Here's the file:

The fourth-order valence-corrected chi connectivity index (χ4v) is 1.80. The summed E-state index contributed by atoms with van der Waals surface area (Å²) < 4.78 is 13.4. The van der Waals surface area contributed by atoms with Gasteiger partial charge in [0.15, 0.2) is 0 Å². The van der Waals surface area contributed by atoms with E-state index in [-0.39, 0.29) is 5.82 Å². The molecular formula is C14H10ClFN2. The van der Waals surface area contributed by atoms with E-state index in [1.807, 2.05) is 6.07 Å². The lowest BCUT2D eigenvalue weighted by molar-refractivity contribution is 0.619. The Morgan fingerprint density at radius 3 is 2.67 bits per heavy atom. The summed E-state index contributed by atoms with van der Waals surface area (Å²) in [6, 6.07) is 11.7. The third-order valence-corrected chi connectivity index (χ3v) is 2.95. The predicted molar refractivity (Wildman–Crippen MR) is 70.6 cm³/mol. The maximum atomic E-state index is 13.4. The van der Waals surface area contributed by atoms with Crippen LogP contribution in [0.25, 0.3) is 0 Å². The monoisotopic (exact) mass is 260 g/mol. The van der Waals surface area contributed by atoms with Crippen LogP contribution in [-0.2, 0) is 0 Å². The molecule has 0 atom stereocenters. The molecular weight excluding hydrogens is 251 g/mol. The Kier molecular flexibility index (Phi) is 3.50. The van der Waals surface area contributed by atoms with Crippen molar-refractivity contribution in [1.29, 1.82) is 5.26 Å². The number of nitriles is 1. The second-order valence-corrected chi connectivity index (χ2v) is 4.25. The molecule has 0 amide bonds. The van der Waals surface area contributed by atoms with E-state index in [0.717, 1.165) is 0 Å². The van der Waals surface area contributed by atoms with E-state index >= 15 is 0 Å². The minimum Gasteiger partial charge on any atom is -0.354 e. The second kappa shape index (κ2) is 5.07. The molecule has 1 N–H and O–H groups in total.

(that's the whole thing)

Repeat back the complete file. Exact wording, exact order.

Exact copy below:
The fourth-order valence-corrected chi connectivity index (χ4v) is 1.80. The summed E-state index contributed by atoms with van der Waals surface area (Å²) < 4.78 is 13.4. The van der Waals surface area contributed by atoms with Gasteiger partial charge in [0.15, 0.2) is 0 Å². The van der Waals surface area contributed by atoms with E-state index in [-0.39, 0.29) is 5.82 Å². The molecular formula is C14H10ClFN2. The van der Waals surface area contributed by atoms with E-state index in [1.807, 2.05) is 6.07 Å². The lowest BCUT2D eigenvalue weighted by molar-refractivity contribution is 0.619. The Morgan fingerprint density at radius 3 is 2.67 bits per heavy atom. The summed E-state index contributed by atoms with van der Waals surface area (Å²) in [6, 6.07) is 11.7. The third-order valence-corrected chi connectivity index (χ3v) is 2.95. The predicted molar refractivity (Wildman–Crippen MR) is 70.6 cm³/mol. The maximum atomic E-state index is 13.4. The van der Waals surface area contributed by atoms with Crippen LogP contribution in [0.25, 0.3) is 0 Å². The monoisotopic (exact) mass is 260 g/mol. The van der Waals surface area contributed by atoms with Crippen LogP contribution in [-0.2, 0) is 0 Å². The molecule has 0 atom stereocenters. The molecular weight excluding hydrogens is 251 g/mol. The Kier molecular flexibility index (Phi) is 3.50. The van der Waals surface area contributed by atoms with Crippen molar-refractivity contribution in [1.29, 1.82) is 5.26 Å². The number of nitriles is 1. The second-order valence-corrected chi connectivity index (χ2v) is 4.25. The molecule has 0 amide bonds. The van der Waals surface area contributed by atoms with E-state index in [0.717, 1.165) is 0 Å². The van der Waals surface area contributed by atoms with E-state index >= 15 is 0 Å². The minimum Gasteiger partial charge on any atom is -0.354 e. The second kappa shape index (κ2) is 5.07. The molecule has 1 N–H and O–H groups in total.